Giacomo Puccini
Opera North
Leeds Town Hall

Gavan Ring (Ping), Joseph Shovelton (Pang) and Nicholas Watts (Pong) Credit: Tristram Kenton
Orla Boylan (Princess Turandot) and Rafael Rojas (Calaf) Credit: Tristram Kenton
Sunyoung Seo (Liù), Alastair Miles (Timur) and Rafael Rojas (Calaf) with the Orchestra and Chorus of Opera North Credit: Tristram Kenton

First staged in 1926, two years after Puccini’s untimely death from throat cancer, Turandot is often hailed as the last great Italian opera. However, while its reputation has grown over the last ninety years, many critics were initially perplexed by this unusual work in which Puccini abandoned the domestic realism of his previous operas for a narrative of fairy-tale simplicity and ferocious cruelty.

Set in ancient Beijing, the cold-hearted Princess Turandot (Orla Boylan) decrees that she will marry the first prince who can solve her three riddles. However, there is a catch: if the prince fails to answer them correctly, he will have his head cut off.

Bewitched by the princess’s striking beauty, Calaf (Rafael Rojas)—the deposed Prince of Tartary—determines to win her heart despite the pleas of his father, Timur (Alastair Miles), and the servant girl Liù (Sunyoung Seo), who is passionately in love with him.

Against all odds, Calaf manages to solve the riddles and looks set to marry the princess, thereby putting a stop to the never-ending cycle of death. However, moved by Turandot’s despair at the prospect of being wed, he decides to offer her a way out: if she discovers his name by morning, she can have him executed.

Like their acclaimed production of Wagner’s Ring cycle last year, Opera North has chosen to give Turandot a concert performance in the richly decorated setting of Leeds Town Hall. Such an approach runs the risk of prioritising music over dramatic action, particularly as many concert performances dispense with costumes and set design altogether. However, this is resolutely not the case with Opera North’s outstanding production, which excels both in musical and theatrical terms.

Turandot is Puccini’s most musically adventurous work, drawing inspiration from a variety of sources, including Chinese melodies the composer heard from a music box. The ambition of the opera is reflected in the extensive range of instruments used—the percussion section alone includes glockenspiel, multiple xylophones, tubular bells, a tam-tam and a set of 13 tuned Chinese gongs.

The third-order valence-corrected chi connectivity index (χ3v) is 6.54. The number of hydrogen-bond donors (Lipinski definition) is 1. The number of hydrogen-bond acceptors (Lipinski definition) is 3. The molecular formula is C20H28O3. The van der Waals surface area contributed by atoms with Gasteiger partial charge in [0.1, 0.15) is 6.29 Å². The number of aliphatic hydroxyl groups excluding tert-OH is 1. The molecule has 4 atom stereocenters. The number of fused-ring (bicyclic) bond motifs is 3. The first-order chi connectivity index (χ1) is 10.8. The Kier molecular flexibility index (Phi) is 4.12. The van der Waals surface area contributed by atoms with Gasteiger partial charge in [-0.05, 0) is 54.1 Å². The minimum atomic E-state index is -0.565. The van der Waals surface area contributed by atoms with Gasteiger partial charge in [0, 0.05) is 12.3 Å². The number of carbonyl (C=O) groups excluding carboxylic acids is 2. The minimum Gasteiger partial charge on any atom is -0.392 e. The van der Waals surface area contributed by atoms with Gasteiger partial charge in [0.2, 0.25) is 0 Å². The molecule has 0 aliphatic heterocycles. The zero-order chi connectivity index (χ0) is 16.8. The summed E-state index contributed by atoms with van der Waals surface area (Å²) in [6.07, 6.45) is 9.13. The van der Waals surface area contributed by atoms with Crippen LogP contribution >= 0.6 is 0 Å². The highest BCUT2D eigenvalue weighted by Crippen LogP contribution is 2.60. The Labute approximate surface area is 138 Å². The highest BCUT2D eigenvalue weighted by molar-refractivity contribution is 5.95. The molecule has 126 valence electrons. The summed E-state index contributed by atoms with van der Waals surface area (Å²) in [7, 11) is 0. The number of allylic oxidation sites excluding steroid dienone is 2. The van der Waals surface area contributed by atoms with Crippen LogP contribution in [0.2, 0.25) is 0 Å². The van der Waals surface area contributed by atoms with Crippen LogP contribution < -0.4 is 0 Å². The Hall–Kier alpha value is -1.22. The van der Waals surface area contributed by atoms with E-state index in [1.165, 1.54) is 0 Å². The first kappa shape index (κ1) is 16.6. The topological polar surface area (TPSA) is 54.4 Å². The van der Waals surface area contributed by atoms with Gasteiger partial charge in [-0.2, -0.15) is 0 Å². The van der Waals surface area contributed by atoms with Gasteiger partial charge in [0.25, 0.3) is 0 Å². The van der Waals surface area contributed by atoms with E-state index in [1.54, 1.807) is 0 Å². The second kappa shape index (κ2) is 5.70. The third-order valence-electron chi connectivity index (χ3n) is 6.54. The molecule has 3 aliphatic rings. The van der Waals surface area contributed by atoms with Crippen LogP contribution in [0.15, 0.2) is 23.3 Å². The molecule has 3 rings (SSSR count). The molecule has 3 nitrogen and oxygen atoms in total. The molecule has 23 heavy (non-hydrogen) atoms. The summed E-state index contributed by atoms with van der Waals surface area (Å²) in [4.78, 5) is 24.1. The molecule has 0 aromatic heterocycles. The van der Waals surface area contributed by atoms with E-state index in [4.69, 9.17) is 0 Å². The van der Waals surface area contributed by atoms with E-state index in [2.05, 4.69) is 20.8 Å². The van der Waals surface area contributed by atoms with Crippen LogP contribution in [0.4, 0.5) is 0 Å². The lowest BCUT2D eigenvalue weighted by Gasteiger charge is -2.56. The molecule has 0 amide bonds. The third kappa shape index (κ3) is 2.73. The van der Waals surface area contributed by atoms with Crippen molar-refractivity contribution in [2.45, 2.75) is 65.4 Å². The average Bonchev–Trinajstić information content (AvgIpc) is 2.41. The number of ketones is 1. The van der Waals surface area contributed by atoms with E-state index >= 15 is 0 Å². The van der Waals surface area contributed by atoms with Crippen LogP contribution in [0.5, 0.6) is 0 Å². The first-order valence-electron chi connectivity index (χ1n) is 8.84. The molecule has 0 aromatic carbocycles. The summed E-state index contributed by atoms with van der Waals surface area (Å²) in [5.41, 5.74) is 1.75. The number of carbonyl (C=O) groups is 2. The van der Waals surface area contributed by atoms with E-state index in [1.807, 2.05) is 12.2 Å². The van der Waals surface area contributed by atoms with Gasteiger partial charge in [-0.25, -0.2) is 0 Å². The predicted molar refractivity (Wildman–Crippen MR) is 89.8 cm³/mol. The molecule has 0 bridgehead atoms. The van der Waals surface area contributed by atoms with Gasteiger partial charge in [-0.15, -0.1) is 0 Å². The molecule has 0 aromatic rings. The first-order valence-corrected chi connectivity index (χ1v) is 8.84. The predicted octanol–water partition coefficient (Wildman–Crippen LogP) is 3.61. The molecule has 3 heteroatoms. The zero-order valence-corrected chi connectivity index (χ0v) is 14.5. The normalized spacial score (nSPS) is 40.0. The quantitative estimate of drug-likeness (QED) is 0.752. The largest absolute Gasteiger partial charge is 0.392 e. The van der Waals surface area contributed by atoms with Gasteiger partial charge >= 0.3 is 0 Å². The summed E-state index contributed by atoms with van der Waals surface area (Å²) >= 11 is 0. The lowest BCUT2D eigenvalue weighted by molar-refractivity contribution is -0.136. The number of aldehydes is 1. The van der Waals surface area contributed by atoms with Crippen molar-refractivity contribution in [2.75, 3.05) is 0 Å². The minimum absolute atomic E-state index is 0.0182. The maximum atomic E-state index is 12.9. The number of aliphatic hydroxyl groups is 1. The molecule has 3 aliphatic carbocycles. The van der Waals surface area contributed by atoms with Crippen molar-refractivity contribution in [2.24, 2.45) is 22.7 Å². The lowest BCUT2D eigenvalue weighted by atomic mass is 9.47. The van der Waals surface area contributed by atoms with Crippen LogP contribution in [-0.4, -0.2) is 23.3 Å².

The Opera North orchestra surpass themselves in this production, amply rising to the challenges of Puccini’s score to deliver music of extraordinary beauty and power. Indeed, I’ve never heard them play with such fury and gusto! Conductor Sir Richard Armstrong deserves high praise for stepping in at short notice and inspiring the musicians to deliver such a thrilling performance.

The 55-strong chorus is equally brilliant, giving voice to the suffering of Turandot’s oppressed subjects whilst also conveying the blood-lust of a crowd who have become accustomed to the sight of violent executions.

Turandot is one of the most demanding roles in the repertory—not only does the part make great vocal demands from the soprano who plays her, but the character’s transformation from sadist to tender-hearted maiden is a tricky one to pull off. Orla Boylan gives a splendid performance in the title role, particularly in the early scenes where she glories in her power over men.

Turned off by Turandot’s cruelty, many early critics found themselves drawn to the character of Liù, whose simple goodness places her in a group with other ill-fated Puccini heroines, such as Mimì in La bohème (1896) and Cio-Cio-san in Madama Butterfly (1904). Sunyoung Seo excels in this role and exhibits a voice of great purity and warmth.

I was highly impressed by the performances of Gavan Ring, Joseph Shovelton and Nicholas Watts as the royal ministers Ping, Pang and Pong. Identically dressed in patched suits with white paint smeared on their faces, the sinister trio inject some much-needed black comedy into proceedings. The image of them wielding a skeleton in a grotesque pantomime provides one of the evening’s most memorable moments.

Despite its title, the main character in Turandot is really Calaf. The audience must be emotionally invested in this character and his plight, otherwise the production will fall flat. Fortunately, Mexican tenor Rafael Rojas does not disappoint, powerfully conveying Calaf’s ardent passion for Turandot. His interpretation of "Nessum dorma", arguably the most famous aria in all of opera, is truly electrifying.

Despite the challenges posed by a concert staging, director Annabel Arden has created a production with real narrative excitement and suspense. Although there is little room on stage for scenery, designer Joanna Parker manages to make some ingenious contributions to the production, most notably a vast chair symbolising Turandot’s power over her subjects, which collapses when Calaf claims her as his wife.

I have seen some excellent productions from Opera North since I started reviewing for British Theatre Guide, but Turandot may be the finest of them all. A magnificent achievement.

Reviewer: James Ballands

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